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Plume from Soufriere Hills Volcano
This page contains archived content and is no longer being updated. At the time of publication, it represented the best available science. However, more recent observations and studies may have rendered some content obsolete.
In early 2009, ash and steam from the Soufriere Hills Volcano on the island of Montserrat stretched hundreds of kilometers across the Caribbean Sea. Shifting wind patters had apparently carried volcanic plumes toward both the west and the east-southeast by the time the Moderate Resolution Imaging Spectroradiometer (MODIS) on NASA’s Terra satellite took this picture on January 3, 2009. The volcanic plume can be distinguished from the nearby clouds due to its slightly darker color and less distinct margins.The same day that MODIS acquired this image, the U.S. Air Force Weather Agency reported two large eruptions at Soufriere Hills Volcano, in addition to continuous ash emissions.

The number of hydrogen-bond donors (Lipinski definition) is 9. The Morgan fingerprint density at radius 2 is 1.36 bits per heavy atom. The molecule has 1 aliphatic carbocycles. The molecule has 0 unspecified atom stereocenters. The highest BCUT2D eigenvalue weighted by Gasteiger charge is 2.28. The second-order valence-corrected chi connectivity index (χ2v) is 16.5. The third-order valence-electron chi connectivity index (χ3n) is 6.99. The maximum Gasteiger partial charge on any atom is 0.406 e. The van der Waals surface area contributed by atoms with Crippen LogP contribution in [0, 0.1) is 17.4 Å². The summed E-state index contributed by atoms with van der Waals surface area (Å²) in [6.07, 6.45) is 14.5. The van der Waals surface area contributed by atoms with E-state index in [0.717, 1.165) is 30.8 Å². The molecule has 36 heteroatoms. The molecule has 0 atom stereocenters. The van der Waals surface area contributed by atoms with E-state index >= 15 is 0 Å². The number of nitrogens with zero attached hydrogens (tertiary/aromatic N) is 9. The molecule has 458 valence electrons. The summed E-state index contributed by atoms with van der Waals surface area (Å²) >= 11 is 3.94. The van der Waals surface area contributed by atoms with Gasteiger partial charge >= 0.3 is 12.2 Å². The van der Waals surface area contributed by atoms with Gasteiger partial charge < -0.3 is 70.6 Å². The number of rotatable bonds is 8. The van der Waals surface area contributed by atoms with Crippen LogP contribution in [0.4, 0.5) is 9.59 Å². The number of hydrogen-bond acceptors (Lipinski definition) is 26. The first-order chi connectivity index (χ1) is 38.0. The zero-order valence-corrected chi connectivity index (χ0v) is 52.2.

Filling the southern half of Montserrat, Soufriere Hills is a stratovolcano composed of alternating layers of hardened lava, solidified ash, and rocks from earlier eruptions. In 1995, a series of major eruptions from this volcano eventually destroyed the island’s capital city, Plymouth. After an explosive eruption in early December 2008, the volcano continually released plumes through early 2009.
NASA image by Jeff Schmaltz, MODIS Rapid Response, NASA Goddard Space Flight Center. Caption by Michon Scott.
In early 2009, ash and steam from the Soufriere Hills Volcano on the island of Montserrat stretched hundreds of kilometers across the Caribbean Sea.